By Shane M. Dallmann
I don’t know… I saw the trailer for I, FRANKENSTEIN and immediately decided “No way.” On the other hand, I saw the trailer for DRACULA UNTOLD and thought “Well, maybe…” You never know (or at least “I” never know) how the mood might strike; and even though I figured this for more of a CGI-fest than a horror movie, the opportunity to take the family presented itself, and…
I’ll leave the debunking of the “Vlad as Dracula” historical argument to the scholars… it’s scarcely worth debating in this context as this is a minor fictional film that takes the connection for granted like just about every other take on the material.
So… Luke Evans (get used to having him around–he’s going to be the new CROW next) is the legendary Prince Vlad the Impaler, who grew up knowing nothing but brutal soldiering under his Turkish taskmasters but prevailed as one of their greatest warriors, feared by nations, etc. etc. Well, Vlad is enjoying the tenth year of peace in Transylvania following his brutal campaign… but then the Turks come knocking again and they want more than their annual tribute–this time they want a thousand more young soldiers, plus Vlad’s son (Art Parkinson–you’ve seen him on GAME OF THRONES but I have yet to catch up with that series).
As you’ve gathered from the ads, this inconvenience (provided by slimy Sultan Dominic Cooper) coincides with Vlad’s discovery of an ancient vampire hiding somewhere in Brokeback… er… Broken TOOTH Mountain. And said ancient vampire is willing to fix Vlad up–for a price. (This vampire is played by Charles Dance, but they might as well have cast Tobin Bell for all of his “Let the game begin” delectation.) If Vlad can kick the Sultan’s ass and go without blood for three days, he gets to return to his mortal form…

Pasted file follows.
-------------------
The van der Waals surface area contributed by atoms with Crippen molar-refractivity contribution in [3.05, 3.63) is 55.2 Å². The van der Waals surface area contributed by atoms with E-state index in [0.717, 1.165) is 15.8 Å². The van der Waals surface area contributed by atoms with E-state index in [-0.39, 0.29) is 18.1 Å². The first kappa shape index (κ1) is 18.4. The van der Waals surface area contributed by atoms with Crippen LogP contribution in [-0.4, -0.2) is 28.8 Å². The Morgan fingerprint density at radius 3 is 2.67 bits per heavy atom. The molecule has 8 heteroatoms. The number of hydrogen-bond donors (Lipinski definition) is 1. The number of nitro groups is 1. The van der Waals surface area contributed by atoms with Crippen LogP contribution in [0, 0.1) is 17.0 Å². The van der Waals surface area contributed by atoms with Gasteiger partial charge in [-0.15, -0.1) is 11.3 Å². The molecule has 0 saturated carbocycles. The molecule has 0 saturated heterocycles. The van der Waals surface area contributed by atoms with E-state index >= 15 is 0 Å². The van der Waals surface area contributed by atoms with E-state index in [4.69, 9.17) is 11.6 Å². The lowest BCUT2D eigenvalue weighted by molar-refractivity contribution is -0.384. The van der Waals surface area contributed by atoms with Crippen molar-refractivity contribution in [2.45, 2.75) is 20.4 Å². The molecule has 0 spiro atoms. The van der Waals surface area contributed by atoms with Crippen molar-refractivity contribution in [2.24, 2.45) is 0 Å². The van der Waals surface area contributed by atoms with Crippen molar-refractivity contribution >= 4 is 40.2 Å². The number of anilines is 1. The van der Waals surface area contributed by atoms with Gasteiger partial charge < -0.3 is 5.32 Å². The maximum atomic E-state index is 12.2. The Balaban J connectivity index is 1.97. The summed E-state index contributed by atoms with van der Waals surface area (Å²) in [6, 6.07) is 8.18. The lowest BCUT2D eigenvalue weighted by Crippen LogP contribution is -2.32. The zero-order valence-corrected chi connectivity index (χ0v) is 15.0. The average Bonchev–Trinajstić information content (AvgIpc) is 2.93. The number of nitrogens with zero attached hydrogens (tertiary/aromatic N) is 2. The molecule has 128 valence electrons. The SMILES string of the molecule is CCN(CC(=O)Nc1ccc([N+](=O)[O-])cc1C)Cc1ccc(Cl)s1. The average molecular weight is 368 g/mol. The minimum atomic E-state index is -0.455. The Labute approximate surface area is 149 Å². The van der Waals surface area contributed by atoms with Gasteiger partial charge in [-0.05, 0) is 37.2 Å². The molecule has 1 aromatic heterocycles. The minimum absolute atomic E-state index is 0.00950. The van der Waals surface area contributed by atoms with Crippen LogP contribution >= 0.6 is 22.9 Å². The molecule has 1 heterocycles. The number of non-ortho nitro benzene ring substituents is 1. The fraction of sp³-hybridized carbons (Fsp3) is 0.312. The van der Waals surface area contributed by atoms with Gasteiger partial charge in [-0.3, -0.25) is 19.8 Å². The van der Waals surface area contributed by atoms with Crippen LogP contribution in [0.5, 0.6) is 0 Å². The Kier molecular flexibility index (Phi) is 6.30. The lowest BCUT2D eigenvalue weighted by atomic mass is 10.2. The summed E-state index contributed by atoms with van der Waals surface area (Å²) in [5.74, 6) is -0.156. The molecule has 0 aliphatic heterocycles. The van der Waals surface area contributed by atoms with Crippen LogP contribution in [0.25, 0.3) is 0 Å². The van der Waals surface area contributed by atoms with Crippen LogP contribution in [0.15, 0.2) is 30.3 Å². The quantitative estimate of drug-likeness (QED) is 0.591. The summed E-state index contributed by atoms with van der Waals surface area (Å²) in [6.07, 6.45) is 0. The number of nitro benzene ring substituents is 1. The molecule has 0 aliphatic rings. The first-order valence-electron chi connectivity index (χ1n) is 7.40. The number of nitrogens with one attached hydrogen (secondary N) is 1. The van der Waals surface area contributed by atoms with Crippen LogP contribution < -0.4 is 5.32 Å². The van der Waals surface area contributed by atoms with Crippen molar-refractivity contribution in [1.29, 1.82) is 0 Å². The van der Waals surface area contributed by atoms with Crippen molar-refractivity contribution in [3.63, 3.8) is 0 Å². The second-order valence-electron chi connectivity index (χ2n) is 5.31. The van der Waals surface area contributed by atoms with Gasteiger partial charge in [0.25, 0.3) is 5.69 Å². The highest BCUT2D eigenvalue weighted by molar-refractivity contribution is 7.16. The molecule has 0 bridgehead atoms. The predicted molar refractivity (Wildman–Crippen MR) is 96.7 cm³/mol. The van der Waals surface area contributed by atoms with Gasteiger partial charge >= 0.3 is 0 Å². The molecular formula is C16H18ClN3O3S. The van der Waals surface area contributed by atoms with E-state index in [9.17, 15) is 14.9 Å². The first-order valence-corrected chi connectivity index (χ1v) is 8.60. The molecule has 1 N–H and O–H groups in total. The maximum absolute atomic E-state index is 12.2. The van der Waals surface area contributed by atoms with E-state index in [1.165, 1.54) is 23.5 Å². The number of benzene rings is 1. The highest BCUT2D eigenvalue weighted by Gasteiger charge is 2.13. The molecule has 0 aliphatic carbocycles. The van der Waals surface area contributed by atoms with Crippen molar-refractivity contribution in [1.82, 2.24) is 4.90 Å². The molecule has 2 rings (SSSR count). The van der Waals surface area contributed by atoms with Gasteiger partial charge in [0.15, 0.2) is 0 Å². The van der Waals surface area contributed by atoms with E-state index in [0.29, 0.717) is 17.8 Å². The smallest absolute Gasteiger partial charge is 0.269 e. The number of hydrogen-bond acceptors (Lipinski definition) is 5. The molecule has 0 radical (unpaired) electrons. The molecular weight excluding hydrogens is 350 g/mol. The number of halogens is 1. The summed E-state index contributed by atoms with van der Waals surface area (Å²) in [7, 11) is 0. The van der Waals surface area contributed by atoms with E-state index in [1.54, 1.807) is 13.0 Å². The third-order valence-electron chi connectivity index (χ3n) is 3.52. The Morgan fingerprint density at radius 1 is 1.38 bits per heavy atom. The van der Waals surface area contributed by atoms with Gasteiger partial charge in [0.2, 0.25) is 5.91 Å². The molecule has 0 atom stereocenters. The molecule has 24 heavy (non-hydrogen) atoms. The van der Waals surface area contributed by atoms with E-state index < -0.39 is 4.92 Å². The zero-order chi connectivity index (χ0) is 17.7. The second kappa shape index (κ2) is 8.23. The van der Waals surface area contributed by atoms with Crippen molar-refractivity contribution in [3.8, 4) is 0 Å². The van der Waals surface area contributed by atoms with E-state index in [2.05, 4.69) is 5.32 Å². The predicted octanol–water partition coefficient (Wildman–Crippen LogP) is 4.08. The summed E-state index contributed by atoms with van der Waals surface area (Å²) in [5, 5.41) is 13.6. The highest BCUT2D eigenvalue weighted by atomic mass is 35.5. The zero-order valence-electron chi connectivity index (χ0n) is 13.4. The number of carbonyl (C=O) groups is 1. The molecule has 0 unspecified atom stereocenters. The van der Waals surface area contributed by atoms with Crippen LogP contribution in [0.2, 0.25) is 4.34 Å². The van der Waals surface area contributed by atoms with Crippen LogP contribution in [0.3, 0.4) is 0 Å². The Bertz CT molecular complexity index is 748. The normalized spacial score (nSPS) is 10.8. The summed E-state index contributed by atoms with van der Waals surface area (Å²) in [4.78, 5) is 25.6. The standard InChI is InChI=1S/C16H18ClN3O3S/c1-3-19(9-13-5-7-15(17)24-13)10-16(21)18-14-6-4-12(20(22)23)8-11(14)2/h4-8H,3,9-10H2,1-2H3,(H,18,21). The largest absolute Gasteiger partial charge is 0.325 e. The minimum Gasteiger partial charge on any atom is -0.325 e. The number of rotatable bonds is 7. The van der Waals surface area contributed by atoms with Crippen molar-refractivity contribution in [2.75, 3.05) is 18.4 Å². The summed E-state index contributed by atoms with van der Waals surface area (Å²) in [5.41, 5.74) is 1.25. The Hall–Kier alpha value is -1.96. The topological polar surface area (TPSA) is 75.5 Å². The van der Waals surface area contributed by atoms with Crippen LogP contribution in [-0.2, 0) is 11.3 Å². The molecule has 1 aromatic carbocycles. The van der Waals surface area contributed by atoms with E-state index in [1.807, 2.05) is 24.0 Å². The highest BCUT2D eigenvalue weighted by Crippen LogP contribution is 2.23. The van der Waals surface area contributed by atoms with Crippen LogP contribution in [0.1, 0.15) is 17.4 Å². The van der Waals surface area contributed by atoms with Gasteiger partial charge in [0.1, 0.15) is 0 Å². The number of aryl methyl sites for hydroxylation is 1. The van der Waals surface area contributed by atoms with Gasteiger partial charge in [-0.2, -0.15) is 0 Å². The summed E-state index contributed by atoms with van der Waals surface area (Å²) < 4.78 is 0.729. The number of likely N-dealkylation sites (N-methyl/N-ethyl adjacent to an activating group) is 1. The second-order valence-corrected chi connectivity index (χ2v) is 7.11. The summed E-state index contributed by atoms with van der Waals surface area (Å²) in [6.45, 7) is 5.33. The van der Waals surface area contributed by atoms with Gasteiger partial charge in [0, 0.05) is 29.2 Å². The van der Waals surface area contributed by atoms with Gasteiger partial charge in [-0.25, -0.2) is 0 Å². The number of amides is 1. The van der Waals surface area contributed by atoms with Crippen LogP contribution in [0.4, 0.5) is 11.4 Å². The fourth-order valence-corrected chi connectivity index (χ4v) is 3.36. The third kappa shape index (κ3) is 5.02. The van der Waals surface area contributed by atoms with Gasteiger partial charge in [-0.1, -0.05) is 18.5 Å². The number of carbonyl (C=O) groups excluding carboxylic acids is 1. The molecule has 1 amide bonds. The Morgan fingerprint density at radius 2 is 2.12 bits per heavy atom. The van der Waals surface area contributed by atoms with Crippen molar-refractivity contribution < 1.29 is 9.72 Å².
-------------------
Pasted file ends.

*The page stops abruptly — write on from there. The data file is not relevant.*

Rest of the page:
Okay, I’ll just stop. We already KNOW Vlad is destined to become Dracula, so bang goes any of that suspense. What follows is a typical mix of things that work and things that don’t work. Good stuff includes Vlad wiping out a thousand soldiers acting alone; a sequence where his horrified subjects, upon learning of his nature, attempt to burn him out of his shelter–ironically snuffing out the sunlight with the smoke in the process; and the use to which the Sultan puts those many years worth of silver coins bearing Vlad’s likeness.
Bad stuff? The PG-13 rating which severely compromises our understanding of how truly monstrous Vlad was as a soldier… sure, they TALK about it and you do see the silhouettes of many a staked body, but you’re supposed to like and sympathize with him as he adores his family. You never get to see Vlad actually DO the horrible, evil things his enemies know lurk beneath his surface, and that’s a huge point against this entire enterprise. The newly anointed vampire waking up in the middle of a RIVER and crossing the running water without incident. The overemphasis on 3-D effects (I’ll take that for granted–I saw this in 2-D and was rewarded with a dark, grimy image all the same; and so many action scenes that could have been terrific were ruined by a pointless change in perspective) and especially the super-corny turning point that resembles nothing less than the big moment in THE AMAZING SPIDER-MAN 2 (which ALSO happened to feature actress Sarah Gadon, but NOT as Gwen Stacy). All together now: “NOOOOOOOOOOOO!!!!!!!!!!!!”
DRACULA UNTOLD isn’t completely awful, but it still ranks as a disappointment especially when one considers all that COULD have been done with this timeless material. Enough said.